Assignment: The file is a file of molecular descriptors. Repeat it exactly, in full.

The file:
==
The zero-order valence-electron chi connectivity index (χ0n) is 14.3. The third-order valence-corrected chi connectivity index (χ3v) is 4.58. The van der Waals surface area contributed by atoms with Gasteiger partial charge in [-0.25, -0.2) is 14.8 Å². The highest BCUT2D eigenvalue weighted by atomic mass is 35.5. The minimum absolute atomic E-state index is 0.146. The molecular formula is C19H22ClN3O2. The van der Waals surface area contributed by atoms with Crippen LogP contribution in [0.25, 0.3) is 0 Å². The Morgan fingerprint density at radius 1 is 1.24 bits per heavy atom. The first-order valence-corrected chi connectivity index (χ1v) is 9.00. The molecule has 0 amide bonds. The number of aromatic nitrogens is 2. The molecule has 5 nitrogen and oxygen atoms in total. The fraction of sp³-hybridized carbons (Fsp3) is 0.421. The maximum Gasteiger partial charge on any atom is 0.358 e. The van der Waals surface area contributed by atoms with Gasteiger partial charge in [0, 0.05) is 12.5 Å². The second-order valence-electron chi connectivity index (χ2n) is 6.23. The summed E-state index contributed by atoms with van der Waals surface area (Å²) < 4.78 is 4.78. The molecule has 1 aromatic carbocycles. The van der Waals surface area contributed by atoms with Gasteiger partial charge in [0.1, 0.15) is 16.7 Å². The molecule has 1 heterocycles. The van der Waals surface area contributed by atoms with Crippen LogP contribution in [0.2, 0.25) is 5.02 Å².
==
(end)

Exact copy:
The zero-order valence-electron chi connectivity index (χ0n) is 14.3. The third-order valence-corrected chi connectivity index (χ3v) is 4.58. The van der Waals surface area contributed by atoms with Gasteiger partial charge in [-0.25, -0.2) is 14.8 Å². The highest BCUT2D eigenvalue weighted by atomic mass is 35.5. The minimum absolute atomic E-state index is 0.146. The molecular formula is C19H22ClN3O2. The van der Waals surface area contributed by atoms with Crippen LogP contribution in [0.25, 0.3) is 0 Å². The Morgan fingerprint density at radius 1 is 1.24 bits per heavy atom. The first-order valence-corrected chi connectivity index (χ1v) is 9.00. The molecule has 0 amide bonds. The number of aromatic nitrogens is 2. The molecule has 5 nitrogen and oxygen atoms in total. The fraction of sp³-hybridized carbons (Fsp3) is 0.421. The maximum Gasteiger partial charge on any atom is 0.358 e. The van der Waals surface area contributed by atoms with Gasteiger partial charge in [0, 0.05) is 12.5 Å². The second-order valence-electron chi connectivity index (χ2n) is 6.23. The summed E-state index contributed by atoms with van der Waals surface area (Å²) < 4.78 is 4.78. The molecule has 1 aromatic carbocycles. The van der Waals surface area contributed by atoms with Gasteiger partial charge in [0.1, 0.15) is 16.7 Å². The molecule has 1 heterocycles. The van der Waals surface area contributed by atoms with Crippen LogP contribution in [0.2, 0.25) is 5.02 Å².